The Mud Hens won their game in the bottom of the 9th. As we were leaving the stadium, and my hubby retrieved his forgotten backpack, we spied another Packo's location across the street! Nothing could finish out our day like another visit to Packo's. It was more than a day of baseball and hot dogs. It was a day in the life of Private Max Q. Klinger. Eleven years of M*A*S*H (and 30 years of reruns!) has brought my family a great deal of enjoyment and fun over the years. This past weekend was maybe one of the best, thanks to Max.

Friday, May 7, 2010

Iron Man 2 at Midnight

Well, I certainly had an interesting night last night. I went to my first midnight movie. My son and, eventually, a friend of his wanted to see the opening showing of "Iron Man 2". Now, my son is my movie "buddy" as my husband doesn't care for movies much and seeing them in theaters even less. Over the years I've seen a lot of movies I really didn't care to see because that's what interested my son. I was grateful when he started reaching an age that more action-packed movies were on his list. "Chick flicks" are still on my own, therefore I'm very much behind on the one's I'd like to see, but I'm pretty up-to-date on action films.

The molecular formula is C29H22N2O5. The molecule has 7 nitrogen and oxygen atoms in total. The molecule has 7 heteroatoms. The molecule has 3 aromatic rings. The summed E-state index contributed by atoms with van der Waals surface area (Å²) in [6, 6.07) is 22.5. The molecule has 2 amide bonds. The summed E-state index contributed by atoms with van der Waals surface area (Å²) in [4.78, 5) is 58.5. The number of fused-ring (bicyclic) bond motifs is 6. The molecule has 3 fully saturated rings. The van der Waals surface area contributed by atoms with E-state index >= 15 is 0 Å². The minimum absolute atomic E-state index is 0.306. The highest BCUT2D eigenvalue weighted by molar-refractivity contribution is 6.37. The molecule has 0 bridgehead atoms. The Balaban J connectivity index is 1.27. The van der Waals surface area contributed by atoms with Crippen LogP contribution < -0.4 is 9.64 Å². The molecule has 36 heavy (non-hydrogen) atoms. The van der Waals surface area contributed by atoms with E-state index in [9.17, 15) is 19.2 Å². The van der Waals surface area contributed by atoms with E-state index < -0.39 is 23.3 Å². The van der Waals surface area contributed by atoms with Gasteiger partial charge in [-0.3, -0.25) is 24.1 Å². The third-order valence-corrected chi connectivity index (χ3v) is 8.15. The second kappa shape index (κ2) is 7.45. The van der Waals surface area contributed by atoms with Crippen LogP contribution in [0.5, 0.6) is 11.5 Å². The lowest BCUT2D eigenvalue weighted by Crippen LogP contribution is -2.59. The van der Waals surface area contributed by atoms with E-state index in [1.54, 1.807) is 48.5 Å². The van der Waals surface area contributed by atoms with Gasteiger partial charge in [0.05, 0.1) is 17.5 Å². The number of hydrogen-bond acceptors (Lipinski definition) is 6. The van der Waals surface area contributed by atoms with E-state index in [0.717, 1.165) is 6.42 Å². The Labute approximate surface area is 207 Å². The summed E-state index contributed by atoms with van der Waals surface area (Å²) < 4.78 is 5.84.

Now I need to tell you that I've never been one to stay up till the middle of the night, not even when I was young. I may stay up late but it's in my own home and I'm all tucked in. My son came to me and asked if I'd go see the midnight show with him, knowing I thoroughly enjoyed the first Iron Man. It took me a few days to get used to the idea of actually leaving the house when most people with sense are asleep. But since it's our "thing", I was grateful he wanted to take his 'ol Ma and spend time with me. When his friend mentioned wanting to go, I eagerly offered to give him my ticket so the boys could go sans Ma. Nothing doing! Ma is going, so if that's ok with the friend, he can come with us.